With conc. HNO3, Al becomes passive and the reaction does not proceed. This passivity is due to the formation 0f a thin protective layer of its oxide (Al2O3) on the surface of the metal which prevents further action.
Q.33. Explain the following :
(i) Gallium has higher ionisation enthalpy than aluminium.
(ii) Boron does not exist as B3+ ion.
(iii) Aluminium forms [AlF6]3– ion but boron does not form [BF6]3– ion.
(iv) PbX2 is more stable than PbX4.
(v) Pb4+ acts as an oxidising agent but Sn2+ acts as a reducing agent.
(vi) Electron gain enthalpy of chlorine is more negative as compared to fluorine.
(vii) Tl (NO3)3 acts as an oxidising agent.
(viii) Carbon shows catenation property but lead does not.
(ix) BF3 does not hydrolyse.
(x) Why does the element silicon, not form a graphite like structure whereas carbon does.
Ans. (i) The ionization enthalpy value of Ga is higher than Al due to inability of d- and f- electrons, which have screening effect, to compensate the increase in nuclear charge.
(ii) Boron has small size and sum of ΔiH1 + ΔiH2 + ΔiH3 is very high. Boron does not form B3+ ion therefore, give covalent compounds.
(iii) Al has vacant ‘d orbitals and can expand its co-ordination no. and forms [AlF6]3-. On the other hand, Boron does not have ‘d orbitals and cannot form [BF6]3- and cannot expand its covalence beyond 4 and thus, gives [BF4]-.
(iv) Due to inert pair effect, +2 oxidation state is more stable than +4 oxidation state.
(v) Pb4+ by gaining 2 electrons changes into Pb2+ which is more stable due to inert pair effect. Sn2+ is less stable than Sn4+ by losing electrons. Therefore, Pb4+ acts as an oxidizing agent while Sn2+ acts as a reducing agent.
(vi) The size of F atom is very small and incoming electrons feel interelectronic repulsion and electron gain enthalpy of F is less negative as compared to Cl.
(vii) Due to inert pair effect, Tl is more stable in +1 oxidation state than that of +3 oxidation state. Therefore, Tl (NO3)3 acts as strong oxidizing agent.
(viii) Carbon atoms have the tendency to link with one another through covalent bonds to form chains and rings. This property is called catenation. This is because C—C bonds are very strong. Down the group the size increases and electronegativity decreases, and, thereby, tendency to show catenation decreases. This can be clearly seen from bond enthalpies values. The order of catenation is C > > Si > Ge Sn. Lead does not show catenation.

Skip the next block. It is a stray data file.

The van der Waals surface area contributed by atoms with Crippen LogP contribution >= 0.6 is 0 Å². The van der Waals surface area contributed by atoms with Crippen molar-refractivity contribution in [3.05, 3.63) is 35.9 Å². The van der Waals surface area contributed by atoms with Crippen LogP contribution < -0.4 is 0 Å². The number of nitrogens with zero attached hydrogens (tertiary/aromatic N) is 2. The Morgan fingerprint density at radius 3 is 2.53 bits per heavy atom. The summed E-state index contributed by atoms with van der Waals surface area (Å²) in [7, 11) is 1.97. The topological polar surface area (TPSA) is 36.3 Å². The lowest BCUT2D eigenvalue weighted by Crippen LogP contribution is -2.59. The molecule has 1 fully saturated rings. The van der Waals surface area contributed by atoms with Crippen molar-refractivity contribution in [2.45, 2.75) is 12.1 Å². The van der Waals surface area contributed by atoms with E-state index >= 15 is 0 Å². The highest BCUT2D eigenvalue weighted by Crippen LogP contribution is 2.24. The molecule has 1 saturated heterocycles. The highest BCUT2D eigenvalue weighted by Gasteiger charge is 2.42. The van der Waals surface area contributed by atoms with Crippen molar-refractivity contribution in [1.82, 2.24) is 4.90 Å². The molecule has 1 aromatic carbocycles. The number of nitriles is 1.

(ix) BF3 does not hydrolyze completely. It forms boric acid and fluoroboric acid this is because the HF formed reacts with H3BO3
BF3 + 3H20 → H3BO3 + 3HF} x 4
H3BO3 + 3HF → H+[BF4]- + 3H2O} x 3
4 BF3 + 3H20 → H3BO3 + 3[BF4]- + 3H+
(x) In graphite, carbon is sp2 hybridized. Carbon has a tendency to form multiple pπ -pπ bonds due to its small size and highest electronegativity in group 14. Silicon due to its large size and less electronegativity cannot form multiple bonds. Thus, silicon cannot form graphite like structure.
Q.34. Identify the compounds A, X and Z in the following reactions :
Ans. (i) Na2B4O7(A) + 2HCl + 5H2O → 2NaCl + 4B(OH)3(X)
H3BO3(X) HBO2 B2O3(Z)
Na2B4O7(A), H3BO3(X) and B2O3(Z)
Q.35. Complete the following chemical equations :
Z + 3LiAlH4 → X + 3LiF + 3AlF3
X + 6H2O → Y + 6H2
3X + 3O2B2O3 + 3H2O
Ans. 4BF3 + 3LiAlH4 → 2B2H6 + 3LiF + 3A1F3
B2H6(g) + 6H2O(l) → 2B(OH)3(aq) + 6H2(g)
B2H6 + 3O2B2O3 + 3H2O
Z = BF3, X = B2H6 and Y = B(OH)3 or H3BO3
In the following questions more than one correlation is possible between options of Column I and Column II. Make as many correlations as you can.
Q.36. Match the species given in Column I with the properties mentioned in Column II.
|Column I||Column II|
|(i) BF-4||(a) Oxidation state of central atom is +4|
|(ii) AlCl3||(b) Strong oxidising agent|
|(iii) SnO||(c) Lewis acid|
|(iv) PbO2||(d) Can be further oxidised|
|(e) Tetrahedral shape|
Ans. (i→e); (ii → c); (iii —> d); (iv →a, b)
(i) BF4– : Tetrahedral shape, sp3 hybridisation, regular geometry.
(ii) AlCl3: Octet of A1 not complete, acts as Lewis acid.
(iii) SnO: Sn2+ can show +4 oxidation state.
(iv) PbO2: Oxidation.state of Pb in PbO2 is +4. Due to inert pair effect, Pb4+ is less stable than Pb2+ and hence acts as strong oxidising agent.
Q.37. Match the species given in Column I with properties given in Column II.
|Column I||Column II|
|(i) Diborane||(a) Used as a flux for soldering metals|
|(ii) Galluim||(b) Crystalline form of silica|
|(iii) Borax||(c) Banana bonds|
|(iv) Aluminosilicate||(d) Low melting, high boiling, useful for measuring high temperatures|
|(v) Quartz||(e) Used as catalyst in petrochemical industries|
Ans. (i → c); (ii → d); (iii → a); (iv → e); (v → b)
Q.38. Match the species given in Column I with the hybridisation given in Column II.
|Column I||Column II|
|(i) Boron in [B(OH)4]–||(a) sp2|
|(ii) Aluminium in [Al(H2O)6]3+||(b) sp3|
|(iii) Boron in B2H6||(c) sp3d2|
|(iv) Carbon in Buckminsterfullerene|
|(v) Silicon in SiO44–|
|(vi) Germanium in [GeCl6]2–|
Ans. (i →b); (ii→ c); (iii → b); (iv→ a); (v →b); (vi→ c)
ASSERTION AND REASON TYPE QUESTIONS